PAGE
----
Computing Characterizations of Drugs for Ion Channels and Receptors Using Markov Models pp 223-236 | Cite as

# The Burst Mode of the Mutant Sodium Channel

## Abstract

We observed above that the effect of the \(\Delta\) KPQ mutation of the SCN5A gene leading to a delayed sodium current can be modeled by increasing the reaction rates from the inactivated state to the open state and to the permissible state *C*_{0}. The model gave results at least qualitatively similar to the experimental data (see Fig. 12.4).

We observed above that the effect of the \(\Delta\) KPQ mutation of the SCN5A gene leading to a delayed sodium current can be modeled by increasing the reaction rates from the inactivated state to the open state and to the permissible state *C*_{0}. The model gave results at least qualitatively similar to the experimental data (see Fig. 12.4).

*k*

^{ u }(where

*u*stands for up) and the reaction rates from the normal mode to the burst mode are given by

*k*

^{ d }(where

*d*stands for down). We assume

*k*

^{ d }< <

*k*

^{ u }, which means that, for the wild type, the probability of being in the burst mode is very small. The probability of being in the burst mode increases with the mutation severity index

*μ*. As usual,

*μ*= 1 represents the wild type. In the wild type, a channel is basically never in the burst mode and therefore the channel inactivates as it should and no late sodium current is observed. In the mutant case, however, the probability of being in the burst mode is increased. Since there is no inactivated state in the burst mode, the channel fails to inactivate and therefore the probability of being in the open state is increased and therefore we observe a non-negligible late current. This will be illustrated in the numerical computations below.

## 14.1 Equilibrium Probabilities

*μ*; in fact,

## 14.2 The Mean Open Time

## 14.3 An Optimal Theoretical Open State Blocker

*d*is used to remind us that this concerns the case where the theoretical drug has been applied.

*k*

_{ ob }and

*k*

_{ bo }as the unknowns and we want to solve the following 2 × 2 system of equations:

*k*

_{ ob }, of the drug,

*μ*= 1, the drug is completely turned off, which is reasonable. Since

*k*

_{ ob }is known, the off rate of the drug can be computed by solving (14.12). If we define

## 14.4 Numerical Experiments

The purpose of this section is to show how the burst mode can be used to represent impaired inactivation and how the theoretical drug derived above works.

### 14.4.1 Representation of the Late Sodium Current Using the Burst Mode Model

*μ*= 20 seems to represent the late current of Fig. 12.4 fairly well.

### 14.4.2 The Open State Blocker Repairs the Effect of the Mutation

*μ*= 20, and the drug using the optimal open state blocker defined by (14.14) and (14.17). We observe that the late current induced by the mutation is repaired by the open state blocker. The statistics of the open probability density function (for the wild type, the mutant (

*μ*= 20), and the mutant where the drug has been applied) are given in Table 14.2 and the corresponding probability density functions are shown in Fig. 14.4. Again we note that the open blocker repairs the main features of the solution.

Statistics of the stationary probability density functions computed using the Markov model illustrated in Fig. 14.2. The subscript *o* refers to open states and the subscript *n* refers to non-conducting states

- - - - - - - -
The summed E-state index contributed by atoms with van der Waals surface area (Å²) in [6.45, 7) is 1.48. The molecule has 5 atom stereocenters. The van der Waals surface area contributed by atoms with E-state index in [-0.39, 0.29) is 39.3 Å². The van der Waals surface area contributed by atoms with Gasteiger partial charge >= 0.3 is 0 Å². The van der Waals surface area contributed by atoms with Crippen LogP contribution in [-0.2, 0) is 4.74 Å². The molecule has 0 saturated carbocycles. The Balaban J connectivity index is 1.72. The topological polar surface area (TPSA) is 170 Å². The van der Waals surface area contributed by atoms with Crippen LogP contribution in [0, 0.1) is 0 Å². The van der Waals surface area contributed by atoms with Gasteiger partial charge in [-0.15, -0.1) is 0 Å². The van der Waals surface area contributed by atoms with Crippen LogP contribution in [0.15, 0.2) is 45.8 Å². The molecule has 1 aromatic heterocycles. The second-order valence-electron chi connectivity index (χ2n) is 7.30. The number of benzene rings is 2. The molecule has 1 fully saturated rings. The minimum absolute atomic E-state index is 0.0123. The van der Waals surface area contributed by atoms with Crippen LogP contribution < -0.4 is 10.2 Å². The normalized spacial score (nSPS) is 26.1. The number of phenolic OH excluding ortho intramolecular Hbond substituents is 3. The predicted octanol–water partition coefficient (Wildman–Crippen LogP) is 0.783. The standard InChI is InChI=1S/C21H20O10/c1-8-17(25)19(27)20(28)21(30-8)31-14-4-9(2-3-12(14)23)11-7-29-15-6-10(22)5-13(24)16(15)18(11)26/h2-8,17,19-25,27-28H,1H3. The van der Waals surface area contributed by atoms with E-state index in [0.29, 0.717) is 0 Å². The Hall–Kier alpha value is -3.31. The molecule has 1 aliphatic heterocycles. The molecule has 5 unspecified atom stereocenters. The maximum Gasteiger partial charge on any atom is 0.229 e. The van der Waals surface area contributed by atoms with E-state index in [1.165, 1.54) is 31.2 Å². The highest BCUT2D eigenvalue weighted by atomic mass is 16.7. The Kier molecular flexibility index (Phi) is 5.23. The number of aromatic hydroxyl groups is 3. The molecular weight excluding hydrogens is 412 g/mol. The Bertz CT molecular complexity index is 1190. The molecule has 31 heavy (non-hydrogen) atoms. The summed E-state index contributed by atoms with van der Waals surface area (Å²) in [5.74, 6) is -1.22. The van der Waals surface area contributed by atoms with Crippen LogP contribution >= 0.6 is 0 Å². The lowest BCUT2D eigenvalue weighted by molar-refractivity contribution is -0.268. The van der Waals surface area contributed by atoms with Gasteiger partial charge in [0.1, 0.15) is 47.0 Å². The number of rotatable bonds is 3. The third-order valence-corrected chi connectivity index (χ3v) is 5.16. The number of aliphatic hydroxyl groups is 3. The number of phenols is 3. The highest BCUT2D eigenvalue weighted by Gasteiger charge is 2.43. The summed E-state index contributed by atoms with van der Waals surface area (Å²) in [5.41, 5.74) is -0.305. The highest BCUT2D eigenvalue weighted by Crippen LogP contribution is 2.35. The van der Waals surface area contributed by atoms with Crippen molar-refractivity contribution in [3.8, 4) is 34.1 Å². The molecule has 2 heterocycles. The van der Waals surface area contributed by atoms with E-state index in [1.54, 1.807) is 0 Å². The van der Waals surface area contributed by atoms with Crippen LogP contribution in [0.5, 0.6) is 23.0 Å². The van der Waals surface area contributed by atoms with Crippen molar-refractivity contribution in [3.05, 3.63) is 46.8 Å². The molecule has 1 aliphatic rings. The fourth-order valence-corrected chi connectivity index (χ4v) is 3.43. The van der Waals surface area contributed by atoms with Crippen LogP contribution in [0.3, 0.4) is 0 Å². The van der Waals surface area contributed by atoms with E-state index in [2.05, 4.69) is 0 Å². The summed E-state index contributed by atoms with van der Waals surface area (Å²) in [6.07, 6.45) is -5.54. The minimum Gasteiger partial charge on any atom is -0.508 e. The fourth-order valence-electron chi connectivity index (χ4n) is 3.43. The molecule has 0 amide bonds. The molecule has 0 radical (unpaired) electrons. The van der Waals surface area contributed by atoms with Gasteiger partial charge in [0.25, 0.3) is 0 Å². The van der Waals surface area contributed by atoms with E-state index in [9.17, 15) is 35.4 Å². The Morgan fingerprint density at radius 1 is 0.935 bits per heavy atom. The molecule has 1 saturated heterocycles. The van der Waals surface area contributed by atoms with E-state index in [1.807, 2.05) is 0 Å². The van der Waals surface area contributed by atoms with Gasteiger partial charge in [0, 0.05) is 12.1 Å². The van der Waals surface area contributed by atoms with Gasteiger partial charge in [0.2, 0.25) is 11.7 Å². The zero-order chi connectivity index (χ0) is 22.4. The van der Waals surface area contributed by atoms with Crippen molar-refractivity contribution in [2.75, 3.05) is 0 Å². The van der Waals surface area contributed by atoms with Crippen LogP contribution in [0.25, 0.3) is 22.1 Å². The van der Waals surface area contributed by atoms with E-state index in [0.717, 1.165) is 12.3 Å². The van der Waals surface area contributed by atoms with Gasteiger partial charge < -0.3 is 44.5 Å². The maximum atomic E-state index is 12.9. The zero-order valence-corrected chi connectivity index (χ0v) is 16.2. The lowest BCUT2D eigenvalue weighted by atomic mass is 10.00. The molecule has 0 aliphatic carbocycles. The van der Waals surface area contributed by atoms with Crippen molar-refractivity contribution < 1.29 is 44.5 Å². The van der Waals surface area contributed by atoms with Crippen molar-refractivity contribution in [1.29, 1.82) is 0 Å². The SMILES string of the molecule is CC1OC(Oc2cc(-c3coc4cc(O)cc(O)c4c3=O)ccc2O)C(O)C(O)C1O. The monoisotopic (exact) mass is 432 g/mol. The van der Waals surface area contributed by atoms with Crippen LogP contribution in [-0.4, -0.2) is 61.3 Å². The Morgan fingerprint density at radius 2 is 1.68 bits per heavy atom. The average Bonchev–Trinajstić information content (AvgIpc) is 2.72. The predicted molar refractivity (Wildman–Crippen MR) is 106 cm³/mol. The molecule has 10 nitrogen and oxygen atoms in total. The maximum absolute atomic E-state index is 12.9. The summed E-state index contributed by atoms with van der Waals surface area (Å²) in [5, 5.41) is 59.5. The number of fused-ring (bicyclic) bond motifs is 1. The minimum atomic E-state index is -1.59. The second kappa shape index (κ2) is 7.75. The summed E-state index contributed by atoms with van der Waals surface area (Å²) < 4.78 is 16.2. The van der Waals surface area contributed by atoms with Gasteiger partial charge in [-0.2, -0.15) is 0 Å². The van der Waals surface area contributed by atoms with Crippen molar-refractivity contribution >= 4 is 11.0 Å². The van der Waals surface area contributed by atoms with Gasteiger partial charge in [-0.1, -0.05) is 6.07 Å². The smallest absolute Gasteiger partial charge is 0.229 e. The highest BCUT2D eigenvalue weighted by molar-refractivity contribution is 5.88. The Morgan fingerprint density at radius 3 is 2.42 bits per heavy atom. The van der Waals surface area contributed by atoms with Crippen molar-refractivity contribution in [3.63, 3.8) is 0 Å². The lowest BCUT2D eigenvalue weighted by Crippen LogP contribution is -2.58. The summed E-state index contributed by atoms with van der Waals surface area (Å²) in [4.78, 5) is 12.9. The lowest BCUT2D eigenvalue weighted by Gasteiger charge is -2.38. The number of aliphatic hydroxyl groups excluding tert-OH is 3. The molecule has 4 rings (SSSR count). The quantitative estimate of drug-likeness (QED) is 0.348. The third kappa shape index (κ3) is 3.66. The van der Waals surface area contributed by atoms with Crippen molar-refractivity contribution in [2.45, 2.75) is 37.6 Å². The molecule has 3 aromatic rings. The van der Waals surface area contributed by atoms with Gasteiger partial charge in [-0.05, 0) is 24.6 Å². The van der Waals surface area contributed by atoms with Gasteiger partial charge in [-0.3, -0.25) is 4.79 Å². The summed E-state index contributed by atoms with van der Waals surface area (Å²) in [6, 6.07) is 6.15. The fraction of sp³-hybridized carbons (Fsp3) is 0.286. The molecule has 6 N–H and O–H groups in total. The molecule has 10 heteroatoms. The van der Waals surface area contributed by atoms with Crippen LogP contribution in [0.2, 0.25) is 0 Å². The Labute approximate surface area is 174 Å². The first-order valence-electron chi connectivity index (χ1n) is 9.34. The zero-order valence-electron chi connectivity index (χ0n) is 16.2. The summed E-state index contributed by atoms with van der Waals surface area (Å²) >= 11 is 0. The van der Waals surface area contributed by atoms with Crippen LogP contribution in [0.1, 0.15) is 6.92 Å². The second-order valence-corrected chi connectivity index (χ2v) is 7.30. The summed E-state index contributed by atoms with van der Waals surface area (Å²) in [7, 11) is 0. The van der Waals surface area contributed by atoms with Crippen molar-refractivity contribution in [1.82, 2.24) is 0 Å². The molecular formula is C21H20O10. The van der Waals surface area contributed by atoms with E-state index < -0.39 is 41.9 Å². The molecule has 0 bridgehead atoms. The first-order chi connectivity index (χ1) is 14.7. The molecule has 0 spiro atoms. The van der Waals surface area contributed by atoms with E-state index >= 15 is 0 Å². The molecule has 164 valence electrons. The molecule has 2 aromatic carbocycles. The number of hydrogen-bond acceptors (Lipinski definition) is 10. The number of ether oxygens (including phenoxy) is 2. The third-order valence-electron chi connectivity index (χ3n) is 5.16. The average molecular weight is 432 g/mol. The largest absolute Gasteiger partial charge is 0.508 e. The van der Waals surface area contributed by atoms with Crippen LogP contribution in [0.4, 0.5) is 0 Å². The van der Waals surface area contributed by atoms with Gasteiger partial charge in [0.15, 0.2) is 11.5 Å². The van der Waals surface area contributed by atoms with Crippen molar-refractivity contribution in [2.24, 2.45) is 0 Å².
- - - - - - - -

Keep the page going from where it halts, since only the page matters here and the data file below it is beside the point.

| | | | | |
---|---|---|---|---|---|

1 | 0.59 | 0.41 | 31.2 | −54.2 | |

20 | 0.96 | 0.04 | 33.1 | −52.8 | |

50 | 0.98 | 0.02 | 33.1 | −51.3 | |

100 | 0.99 | 0.01 | 33.2 | −49.8 | |

20+OB | 0.46 | 0.54 | 30.2 | −57.9 |

## 14.5 A More Sophisticated Markov Model

*μ*increases. This will lead to a sustained sodium current characteristic of the mutation under consideration.

*b*and

*b*

^{∗}as the sum of the probabilities in the normal and burst modes, respectively. By using the equilibrium probabilities derived above, we obtain

## 14.6 Numerical Experiments Illustrating the Effect of the Burst Mode

| 1,10,30,100 | |
---|---|---|

| 0.1 ms | |

| 0.01 ms |

Probabilities and expected values of the transmembrane potential for open and non-conducting states for increasing values of the mutation severity index *μ*

| 1000 × | | | | |
---|---|---|---|---|---|

1 | 0.05738 | 0.99994 | -53.2 | -84.9 | |

10 | 0.08435 | 0.99992 | -26.1 | -84.9 | |

30 | 0.12109 | 0.99983 | -8.3 | -84.9 | |

100 | 0.22305 | 0.99978 | 10.5 | -84.9 | |

30+OB | 0.05490 | 0.99995 | -57.0 | -84.9 |

## 14.7 A Theoretical Drug for the Mutation Represented by the Burst Mode

*k*

_{ ob }and

*k*

_{ bo }such that

*wt*denotes wild type values. As above, we have two equations for the two unknowns

*k*

_{ ob }and

*k*

_{ bo }and the solution is given by

*μ*= 30), and the mutant case where the optimal open blocker is applied. The blocker repairs the effect of the mutation and the same effect is seen in Fig. 14.11 where the currents are given; the open blocker removes the late sodium current.

## 14.8 Notes

- 1.
- 2.
The form of the model illustrated in Fig. 14.6 is taken from Clancy and Rudy [14], but the functions and parameters of the model are not taken from their paper.

- 3.
As mentioned above, the introduction of a burst mode is a convenient way of modeling the effect of certain mutations. The notion that gating may enter various modes has been considerably extended and studied in the papers by Chakrapani et al. [10, 11, 12] and by Ionescu et al. [37]. In the recent paper by Siekmann et al [83] the concept of modal gating is studied and a method for detecting mode changes based on single channel data is developed.

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